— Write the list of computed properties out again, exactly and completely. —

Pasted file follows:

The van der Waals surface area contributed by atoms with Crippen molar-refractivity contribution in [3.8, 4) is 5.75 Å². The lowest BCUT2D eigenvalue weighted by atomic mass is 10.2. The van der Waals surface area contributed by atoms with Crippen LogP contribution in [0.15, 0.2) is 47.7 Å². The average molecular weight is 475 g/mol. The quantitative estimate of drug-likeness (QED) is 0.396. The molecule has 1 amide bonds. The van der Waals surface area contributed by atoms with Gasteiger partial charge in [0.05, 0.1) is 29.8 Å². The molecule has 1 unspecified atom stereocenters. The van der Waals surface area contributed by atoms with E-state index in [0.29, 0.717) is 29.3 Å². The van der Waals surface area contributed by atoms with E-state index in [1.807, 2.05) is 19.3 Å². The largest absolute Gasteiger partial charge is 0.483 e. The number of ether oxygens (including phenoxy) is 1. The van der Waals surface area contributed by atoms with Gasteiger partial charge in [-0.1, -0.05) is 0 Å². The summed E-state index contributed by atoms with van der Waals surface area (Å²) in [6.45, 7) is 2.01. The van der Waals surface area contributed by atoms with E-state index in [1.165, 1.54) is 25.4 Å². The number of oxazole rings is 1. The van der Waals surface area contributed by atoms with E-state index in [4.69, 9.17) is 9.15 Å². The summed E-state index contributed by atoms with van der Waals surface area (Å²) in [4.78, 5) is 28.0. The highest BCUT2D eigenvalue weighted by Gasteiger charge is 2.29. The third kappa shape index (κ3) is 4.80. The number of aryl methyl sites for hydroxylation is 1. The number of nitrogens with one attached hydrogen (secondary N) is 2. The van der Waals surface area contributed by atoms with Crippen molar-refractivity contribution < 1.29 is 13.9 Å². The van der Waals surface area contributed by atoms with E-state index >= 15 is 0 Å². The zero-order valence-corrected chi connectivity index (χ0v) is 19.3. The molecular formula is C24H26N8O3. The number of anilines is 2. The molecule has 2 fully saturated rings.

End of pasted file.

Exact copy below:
The van der Waals surface area contributed by atoms with Crippen molar-refractivity contribution in [3.8, 4) is 5.75 Å². The lowest BCUT2D eigenvalue weighted by atomic mass is 10.2. The van der Waals surface area contributed by atoms with Crippen LogP contribution in [0.15, 0.2) is 47.7 Å². The average molecular weight is 475 g/mol. The quantitative estimate of drug-likeness (QED) is 0.396. The molecule has 1 amide bonds. The van der Waals surface area contributed by atoms with Gasteiger partial charge in [0.05, 0.1) is 29.8 Å². The molecule has 1 unspecified atom stereocenters. The van der Waals surface area contributed by atoms with E-state index in [0.29, 0.717) is 29.3 Å². The van der Waals surface area contributed by atoms with E-state index in [1.807, 2.05) is 19.3 Å². The largest absolute Gasteiger partial charge is 0.483 e. The number of ether oxygens (including phenoxy) is 1. The van der Waals surface area contributed by atoms with Gasteiger partial charge in [-0.1, -0.05) is 0 Å². The summed E-state index contributed by atoms with van der Waals surface area (Å²) in [6.45, 7) is 2.01. The van der Waals surface area contributed by atoms with E-state index in [1.165, 1.54) is 25.4 Å². The number of oxazole rings is 1. The van der Waals surface area contributed by atoms with E-state index in [4.69, 9.17) is 9.15 Å². The summed E-state index contributed by atoms with van der Waals surface area (Å²) in [4.78, 5) is 28.0. The highest BCUT2D eigenvalue weighted by Gasteiger charge is 2.29. The third kappa shape index (κ3) is 4.80. The number of aryl methyl sites for hydroxylation is 1. The number of nitrogens with one attached hydrogen (secondary N) is 2. The van der Waals surface area contributed by atoms with Crippen molar-refractivity contribution < 1.29 is 13.9 Å². The van der Waals surface area contributed by atoms with E-state index >= 15 is 0 Å². The zero-order valence-corrected chi connectivity index (χ0v) is 19.3. The molecular formula is C24H26N8O3. The number of anilines is 2. The molecule has 2 fully saturated rings.